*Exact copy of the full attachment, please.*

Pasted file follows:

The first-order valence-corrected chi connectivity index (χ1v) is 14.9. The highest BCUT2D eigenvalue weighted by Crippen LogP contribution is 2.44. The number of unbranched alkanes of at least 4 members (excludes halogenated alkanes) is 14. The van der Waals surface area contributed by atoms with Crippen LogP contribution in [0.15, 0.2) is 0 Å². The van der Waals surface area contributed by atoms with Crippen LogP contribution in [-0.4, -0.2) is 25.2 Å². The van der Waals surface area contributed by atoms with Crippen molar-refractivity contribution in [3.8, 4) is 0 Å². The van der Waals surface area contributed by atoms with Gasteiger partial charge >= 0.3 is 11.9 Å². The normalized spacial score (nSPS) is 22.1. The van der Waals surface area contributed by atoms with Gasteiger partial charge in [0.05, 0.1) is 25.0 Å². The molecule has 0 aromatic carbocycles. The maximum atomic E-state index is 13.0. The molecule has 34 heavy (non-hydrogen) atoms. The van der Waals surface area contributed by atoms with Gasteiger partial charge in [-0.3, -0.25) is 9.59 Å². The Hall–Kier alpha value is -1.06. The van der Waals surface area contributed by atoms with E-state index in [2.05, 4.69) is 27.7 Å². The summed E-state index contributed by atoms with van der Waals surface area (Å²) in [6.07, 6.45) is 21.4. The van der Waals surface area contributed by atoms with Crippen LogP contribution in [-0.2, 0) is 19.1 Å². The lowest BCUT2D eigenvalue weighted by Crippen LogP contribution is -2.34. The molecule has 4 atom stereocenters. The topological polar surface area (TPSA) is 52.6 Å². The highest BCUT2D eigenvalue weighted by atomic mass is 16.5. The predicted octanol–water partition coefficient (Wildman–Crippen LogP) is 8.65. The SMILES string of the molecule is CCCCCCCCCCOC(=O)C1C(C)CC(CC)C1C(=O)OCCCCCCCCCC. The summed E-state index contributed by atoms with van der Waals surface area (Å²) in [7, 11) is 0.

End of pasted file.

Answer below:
The first-order valence-corrected chi connectivity index (χ1v) is 14.9. The highest BCUT2D eigenvalue weighted by Crippen LogP contribution is 2.44. The number of unbranched alkanes of at least 4 members (excludes halogenated alkanes) is 14. The van der Waals surface area contributed by atoms with Crippen LogP contribution in [0.15, 0.2) is 0 Å². The van der Waals surface area contributed by atoms with Crippen LogP contribution in [-0.4, -0.2) is 25.2 Å². The van der Waals surface area contributed by atoms with Crippen molar-refractivity contribution in [3.8, 4) is 0 Å². The van der Waals surface area contributed by atoms with Gasteiger partial charge >= 0.3 is 11.9 Å². The normalized spacial score (nSPS) is 22.1. The van der Waals surface area contributed by atoms with Gasteiger partial charge in [0.05, 0.1) is 25.0 Å². The molecule has 0 aromatic carbocycles. The maximum atomic E-state index is 13.0. The molecule has 34 heavy (non-hydrogen) atoms. The van der Waals surface area contributed by atoms with Gasteiger partial charge in [-0.3, -0.25) is 9.59 Å². The Hall–Kier alpha value is -1.06. The van der Waals surface area contributed by atoms with E-state index in [2.05, 4.69) is 27.7 Å². The summed E-state index contributed by atoms with van der Waals surface area (Å²) in [6.07, 6.45) is 21.4. The van der Waals surface area contributed by atoms with Crippen LogP contribution in [-0.2, 0) is 19.1 Å². The lowest BCUT2D eigenvalue weighted by Crippen LogP contribution is -2.34. The molecule has 4 atom stereocenters. The topological polar surface area (TPSA) is 52.6 Å². The highest BCUT2D eigenvalue weighted by atomic mass is 16.5. The predicted octanol–water partition coefficient (Wildman–Crippen LogP) is 8.65. The SMILES string of the molecule is CCCCCCCCCCOC(=O)C1C(C)CC(CC)C1C(=O)OCCCCCCCCCC. The summed E-state index contributed by atoms with van der Waals surface area (Å²) in [7, 11) is 0.